A visit to Bournemouth Little Theatre is always a special occasion, and all the more so as live theatre emerges from the lockdown hiatus. There really is nowhere quite like the Bournemouth Little Theatre for individuality and intimacy, and if you haven’t been to one of their productions yet then make sure it’s at the top of your ‘To do’ list.
The latest production to be staged here is Spinning by award winning Irish playwright Deirdre Kinahan. The play has been well received by audiences and critics alike since it debuted in Dublin in 2014 and, on the evidence of this current showing, this praise is not misplaced.
Set in small town, Ireland, on his release from prison, Conor is desperate to atone for the grief and pain he caused when his world was spinning out of control, as he battled to hold on to a life that was disintegrating around him. If only he could turn back the clock and start again.
He is an unwelcome visitor to a seaside café owned by Susan, the grieving mother of a teenage daughter, Annie, who has died. Conor is the last person Susan would want to see, but she, too, is desperate – she needs answers to questions that only Conor can provide.
From this ominous premise the play begins with Conor entering Susan’s café and their poignant back stories unfold and interweave through a series of snapshots of the events that brought them to where they are today. Staged in subdued lighting the setting is atmospheric, eased only by the perfectly synchronised sound of Irish music playing and the cry of seagulls in the background. The emotionally charged and excellent script is gripping from the first to last scene.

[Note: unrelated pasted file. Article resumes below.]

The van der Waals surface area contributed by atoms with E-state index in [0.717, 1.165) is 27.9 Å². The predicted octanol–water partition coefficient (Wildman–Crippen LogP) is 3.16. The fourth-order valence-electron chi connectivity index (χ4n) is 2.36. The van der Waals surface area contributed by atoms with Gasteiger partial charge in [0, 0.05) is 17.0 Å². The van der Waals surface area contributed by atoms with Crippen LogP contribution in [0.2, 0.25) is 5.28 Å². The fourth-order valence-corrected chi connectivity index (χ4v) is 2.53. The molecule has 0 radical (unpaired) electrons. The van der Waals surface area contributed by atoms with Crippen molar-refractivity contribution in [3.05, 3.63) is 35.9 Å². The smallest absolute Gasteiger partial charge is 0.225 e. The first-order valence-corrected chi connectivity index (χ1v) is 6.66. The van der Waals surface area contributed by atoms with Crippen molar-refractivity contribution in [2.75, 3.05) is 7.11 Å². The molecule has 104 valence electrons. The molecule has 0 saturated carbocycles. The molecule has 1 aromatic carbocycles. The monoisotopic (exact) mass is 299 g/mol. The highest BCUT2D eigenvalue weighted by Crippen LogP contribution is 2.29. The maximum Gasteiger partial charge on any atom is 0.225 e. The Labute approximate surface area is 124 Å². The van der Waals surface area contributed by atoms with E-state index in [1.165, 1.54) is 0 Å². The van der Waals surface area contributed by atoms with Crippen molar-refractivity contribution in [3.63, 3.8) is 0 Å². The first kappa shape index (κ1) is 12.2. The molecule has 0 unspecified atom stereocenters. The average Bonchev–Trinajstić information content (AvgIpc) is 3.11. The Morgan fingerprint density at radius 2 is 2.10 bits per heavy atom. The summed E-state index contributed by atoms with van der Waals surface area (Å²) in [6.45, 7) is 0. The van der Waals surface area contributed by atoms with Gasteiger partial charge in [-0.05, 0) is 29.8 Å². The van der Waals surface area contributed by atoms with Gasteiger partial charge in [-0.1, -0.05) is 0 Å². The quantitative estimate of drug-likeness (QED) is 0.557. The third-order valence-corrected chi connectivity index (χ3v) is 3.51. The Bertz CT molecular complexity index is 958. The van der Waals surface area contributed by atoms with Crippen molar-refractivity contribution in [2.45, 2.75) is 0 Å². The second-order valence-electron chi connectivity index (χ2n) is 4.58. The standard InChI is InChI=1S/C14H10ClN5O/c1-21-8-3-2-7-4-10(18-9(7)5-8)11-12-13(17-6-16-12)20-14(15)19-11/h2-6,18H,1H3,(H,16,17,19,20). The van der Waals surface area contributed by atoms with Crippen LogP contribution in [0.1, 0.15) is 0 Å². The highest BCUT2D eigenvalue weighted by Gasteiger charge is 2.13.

Rachael de Courcy Beamish’s expert and compelling direction, together with the impeccable performances of the four actors, combine to produce an intense, heart rending and absorbing drama.
Simon Meredith plays the part of Conor and is totally believable in his skilled portrayal of a troubled and contrite man seeking forgiveness. He was so convincing that he seemed to have physically aged by the end of the play. Amanda Hyatt delivers a powerful and gritty performance as the anguished Susan. Kim Geliot is equally accomplished in the role of Jen, the suffering ex-wife. And 19 year old Lexi Graham, in her first show with BLT, produces a faultless performance as the forward and flirty, but naïve, Annie.
It is a shame that so few people turned out for the opening night, but we all know it will take time to rebuild audience numbers. Great plays like Spinning and acting performances of the high standard seen here can only help to hasten a return to normality. Spinning runs until 19 March.